Lucas and House Members Tell Obama's EPA No More Burdensome Regulations

Sep 27, 2010

MEDIA CONTACT:
Tamara Hinton (202) 225-0184
tamara.hinton@mail.house.gov

WASHINGTON – Today, Ranking Member Frank Lucas (R-OK) along with his House Agriculture Committee colleague Rep. Cynthia Lummis (R-WY) sent a letter to the Environmental Protection Agency (EPA) urging it to refrain from imposing burdensome farm dust regulations on America's farmers and ranchers. Rep. Lummis spearheaded the effort and the letter was sent with the support of 74 other U.S. Representatives.

The Environmental Protection Agency (EPA) is reviewing the National Ambient Air Quality Standards (NAAQS) for particulate matter (PM). The Second Draft Policy Assessment (PA) for PM released on July 8, 2010 in the Federal Register lays the foundation for establishing the most stringent and unparalleled regulation of dust in our nation's history.  Presently, scientific studies do not support the need for revising the dust standard.  In fact, according to the PA, the science would justify leaving it as is. Yet, the Obama administration is signaling its intent to proceed with the new standard.
 
"Dust is a daily factor of farm life and it's been around since before the first plow was ever created.  To try to regulate it out of existence as the Obama administration is trying to do lacks any kind of good sense there is.  This would be laughable if it weren't so serious, if it didn't put the livelihoods of our farmers and ranchers in economic jeopardy.  The threat that the EPA will impose what amounts to a zero-tolerance on farm dust is a great concern and I urge the EPA to reconsider this policy path," Ranking Member Frank Lucas.
 
 “The Obama EPA’s unprecedented attempts to regulate dust on farms and ranches is just another example of how out-of-touch this Administration is. Clear evidence acknowledges that the dust standard revision is unnecessary. Yet despite results from scientific studies, the EPA is continuing its attempts to control the day-to-day operations on ranches and farms. It’s time the EPA rethink the consequences the farm dust regulation will have on the people who feed us,” Rep. Cynthia Lummis.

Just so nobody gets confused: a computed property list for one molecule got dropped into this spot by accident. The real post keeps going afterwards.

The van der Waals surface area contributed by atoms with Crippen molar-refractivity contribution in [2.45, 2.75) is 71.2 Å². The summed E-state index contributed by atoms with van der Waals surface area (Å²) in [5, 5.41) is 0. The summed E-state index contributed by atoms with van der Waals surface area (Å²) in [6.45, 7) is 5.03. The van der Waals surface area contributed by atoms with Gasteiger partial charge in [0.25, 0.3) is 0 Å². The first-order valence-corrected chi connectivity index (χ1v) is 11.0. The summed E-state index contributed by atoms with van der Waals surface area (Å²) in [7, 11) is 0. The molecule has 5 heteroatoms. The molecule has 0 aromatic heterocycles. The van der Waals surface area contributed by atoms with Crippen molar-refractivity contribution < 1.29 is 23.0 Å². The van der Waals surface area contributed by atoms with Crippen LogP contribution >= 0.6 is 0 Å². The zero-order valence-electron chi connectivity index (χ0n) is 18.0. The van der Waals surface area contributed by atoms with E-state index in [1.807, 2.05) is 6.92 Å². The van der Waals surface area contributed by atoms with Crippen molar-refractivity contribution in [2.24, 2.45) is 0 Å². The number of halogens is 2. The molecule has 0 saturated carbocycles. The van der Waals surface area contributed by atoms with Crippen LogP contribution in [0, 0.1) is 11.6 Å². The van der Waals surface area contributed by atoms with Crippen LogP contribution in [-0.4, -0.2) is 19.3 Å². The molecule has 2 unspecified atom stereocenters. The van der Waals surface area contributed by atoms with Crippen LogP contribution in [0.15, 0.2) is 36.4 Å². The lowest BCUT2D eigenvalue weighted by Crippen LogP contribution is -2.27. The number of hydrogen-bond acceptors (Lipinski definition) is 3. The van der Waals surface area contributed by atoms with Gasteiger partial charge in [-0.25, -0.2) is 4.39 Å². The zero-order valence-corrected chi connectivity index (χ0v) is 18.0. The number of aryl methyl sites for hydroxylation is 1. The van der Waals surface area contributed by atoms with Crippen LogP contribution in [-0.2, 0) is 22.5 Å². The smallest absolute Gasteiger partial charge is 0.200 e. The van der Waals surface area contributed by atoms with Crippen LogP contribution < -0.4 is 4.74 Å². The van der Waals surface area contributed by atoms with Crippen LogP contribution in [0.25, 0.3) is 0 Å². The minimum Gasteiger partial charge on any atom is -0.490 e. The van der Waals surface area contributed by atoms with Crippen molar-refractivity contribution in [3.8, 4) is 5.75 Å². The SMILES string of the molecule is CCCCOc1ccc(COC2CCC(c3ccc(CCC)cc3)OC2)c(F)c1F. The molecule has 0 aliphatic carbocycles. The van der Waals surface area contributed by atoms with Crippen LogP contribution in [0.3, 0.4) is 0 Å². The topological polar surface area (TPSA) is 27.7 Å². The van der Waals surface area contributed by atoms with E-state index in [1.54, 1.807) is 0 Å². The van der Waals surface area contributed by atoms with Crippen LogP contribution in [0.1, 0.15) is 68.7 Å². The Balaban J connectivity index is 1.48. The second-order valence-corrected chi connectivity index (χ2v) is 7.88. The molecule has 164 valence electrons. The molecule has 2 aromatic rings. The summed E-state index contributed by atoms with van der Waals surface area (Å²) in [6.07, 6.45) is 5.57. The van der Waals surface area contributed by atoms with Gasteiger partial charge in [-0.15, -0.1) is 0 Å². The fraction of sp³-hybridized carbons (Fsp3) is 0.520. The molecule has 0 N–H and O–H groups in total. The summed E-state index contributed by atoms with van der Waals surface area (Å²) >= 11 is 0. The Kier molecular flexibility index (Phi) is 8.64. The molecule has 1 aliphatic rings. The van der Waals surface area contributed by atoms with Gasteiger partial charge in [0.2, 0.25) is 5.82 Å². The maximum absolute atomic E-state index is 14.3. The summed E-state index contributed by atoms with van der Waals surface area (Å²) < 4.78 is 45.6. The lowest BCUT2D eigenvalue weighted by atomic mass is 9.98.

To view the letter click here. The text of the letter is below:
 
 September 27, 2010
 
The Honorable Lisa Jackson
Administrator
U.S. Environmental Protection Agency
1200 Pennsylvania Ave., NW
Washington, DC 20460
 
Dear Administrator Jackson:
 
We write to convey our continued concerns regarding the U.S. Environmental Protection Agency’s (EPA) latest actions in its review of the National Ambient Air Quality Standards (NAAQS) for particulate matter (PM).  The Second Draft Policy Assessment (PA) for PM released on July 8, 2010 in the Federal Register lays the foundation for establishing the most stringent and unparalleled regulation of dust in our nation’s history.  We urge the EPA to refrain from going down this path.
 
Scientific studies are at best ambiguous in support of tightening the existing coarse PM standard.  According to the PA, the science would justify leaving the standard as it is, in terms of public health.  It is also critical to maintain the current standard for economic sustainability.   A coarse PM NAAQS of 65-85 µg/m3 would be approximately twice as stringent as the current standard and would require the designation of many more non-attainment areas than currently exist, particularly in rural areas.  The current standards have been very difficult and expensive for industries in the Western part of the country to attain, including agricultural and other resource-based industries.  The possibility of those same industries having to meet a standard that is twice as stringent causes us great concern, especially when a revision is not required by science.
 
In addition, contrary to EPA’s assertion, a dust standard in the range of 65-85 µg/m³ with a 98th percentile form is not equal to the current standard of 150 µg/m³ with a 99th percentile form in arid rural areas of the United States.  In fact, it appears that such a standard would target rural areas.  Considering the Administration’s claim that it is focusing on revitalizing rural America and rural economic development, a proposal such as this would have a significant negative impact on those very goals.
 
While we respect efforts for a clean and healthy environment, scientific studies do not support the need for revising the dust standard.  We are hopeful that common sense will prevail and the EPA will refrain from causing extreme hardship to farmers, livestock producers, and other resource-based industries throughout rural America. Whether it is livestock kicking up dust, corn being combined, or a pickup driving down a gravel road, dust is a naturally-occurring event in rural areas. Common sense requires the EPA to acknowledge that the wind blows dust around in these areas, and that is a fact of life.
 
Sincerely,
 
Rep. Cynthia Lummis
Rep. Frank Lucas et al.
 
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